The above preview is unformatted text

This student written piece of work is one of many that can be found in our AS and A Level Art & Design section.

Found what you're looking for?

  • Start learning 29% faster today
  • 150,000+ documents available
  • Just £6.99 a month

Not the one? Search for your essay title...
  • Join over 1.2 million students every month
  • Accelerate your learning by 29%
  • Unlimited access from just £6.99 per month

See related essaysSee related essays

Related AS and A Level Art & Design essays

  1. A Commentary on “Standing Female Nude”

    It does not look like me." So even though the narrator notices that the painting looks nothing like her, she does not even care enough to tell the man, but just wants to get her money.

  2. Standing Female Nude

    evoke the visual setting but also serves to suggest the way that this "standing" nude is at odds with the typical "reclining" configuration. At first, however, it seems that Duffy's poem adheres to standard attitudes toward nude painting - like those present in Clark's work - since it features a

  1. Self, Body and Portrait

    These basic developments were complemented by a public interest in the lives of artists that flourished especially in the eighteenth, nineteenth and twentieth centuries.

  2. An Examination of the Pre 20th Century Female Nude Painted by Men

    On the other hand, this could purely be my own interpretation and in fact such ideas could perhaps not have entered Botticelli's thoughts. The mere fact he was a male artist has many implications on his interpretation of the nude; moreover the female nude.

  1. An early pop artist was Andy Warhol, who is known for his drawing of ...

    Two masters of pop artists are introduced:- Roy Lichtenstein Roy Lichtenstein, who was born in New York in 1923. He was an abstract painter at first, but one day his son begged him to draw Mickey Mouse on his canvas.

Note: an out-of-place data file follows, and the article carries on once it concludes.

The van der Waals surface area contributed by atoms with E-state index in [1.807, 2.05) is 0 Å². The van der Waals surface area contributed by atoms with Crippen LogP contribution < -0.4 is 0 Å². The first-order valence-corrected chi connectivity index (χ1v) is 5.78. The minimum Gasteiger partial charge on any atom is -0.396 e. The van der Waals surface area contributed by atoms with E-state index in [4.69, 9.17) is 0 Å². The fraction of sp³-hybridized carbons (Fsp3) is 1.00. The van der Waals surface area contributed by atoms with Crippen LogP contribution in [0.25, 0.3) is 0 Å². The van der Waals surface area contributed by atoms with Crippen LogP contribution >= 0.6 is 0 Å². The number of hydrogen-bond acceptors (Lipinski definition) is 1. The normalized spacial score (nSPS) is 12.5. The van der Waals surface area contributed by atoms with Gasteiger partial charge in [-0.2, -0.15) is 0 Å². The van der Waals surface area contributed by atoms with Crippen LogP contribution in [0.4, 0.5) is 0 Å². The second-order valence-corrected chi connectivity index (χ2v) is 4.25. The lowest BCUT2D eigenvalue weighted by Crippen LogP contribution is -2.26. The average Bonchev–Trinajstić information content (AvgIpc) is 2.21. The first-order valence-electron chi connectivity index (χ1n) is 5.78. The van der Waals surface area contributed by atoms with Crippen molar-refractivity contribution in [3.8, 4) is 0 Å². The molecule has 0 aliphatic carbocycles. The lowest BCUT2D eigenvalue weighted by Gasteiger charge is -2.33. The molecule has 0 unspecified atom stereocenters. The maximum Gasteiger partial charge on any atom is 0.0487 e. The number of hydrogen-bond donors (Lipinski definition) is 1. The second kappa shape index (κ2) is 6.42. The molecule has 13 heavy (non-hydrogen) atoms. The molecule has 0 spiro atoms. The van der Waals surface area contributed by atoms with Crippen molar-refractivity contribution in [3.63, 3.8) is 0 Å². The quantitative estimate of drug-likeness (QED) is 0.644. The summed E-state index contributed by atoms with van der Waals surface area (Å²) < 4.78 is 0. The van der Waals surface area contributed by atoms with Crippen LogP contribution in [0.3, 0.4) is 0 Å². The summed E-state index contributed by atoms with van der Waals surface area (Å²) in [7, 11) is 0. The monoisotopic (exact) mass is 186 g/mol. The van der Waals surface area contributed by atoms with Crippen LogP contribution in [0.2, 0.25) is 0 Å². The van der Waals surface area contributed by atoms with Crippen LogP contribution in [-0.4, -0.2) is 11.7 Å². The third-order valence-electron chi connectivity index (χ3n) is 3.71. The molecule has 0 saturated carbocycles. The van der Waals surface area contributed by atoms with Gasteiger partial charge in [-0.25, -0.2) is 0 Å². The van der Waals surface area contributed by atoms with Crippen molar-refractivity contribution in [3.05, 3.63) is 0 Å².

2. A Portrait of the Artist As a Young Man.

    "To discover the mode of life or of art whereby your spirit could express itself in unfettered freedom." (Page 213) These three attitudes were: Art as a vocation or a calling, where he felt that his calling to art was so strong that he could not shun it, and even

  1. Brandind the Future

    The sight of people cheering and having a good time also strengthens the want for the lager. Football fans are easily the biggest target audience and consumers of lager this is why they have made such a strong advertising scheme based on it.

  2. What Makes A Portrait

    By creating intense shadows, a photographer is able to obscure parts of the image which may alter our comprehension of it, for example a strong shadow has conations of sinisterness or mystery and seductiveness. This is the case for all lighting in images because our judgement is subliminally altered due

  • Over 160,000 pieces
    of student written work
  • Annotated by
    experienced teachers
  • Ideas and feedback to
    improve your own work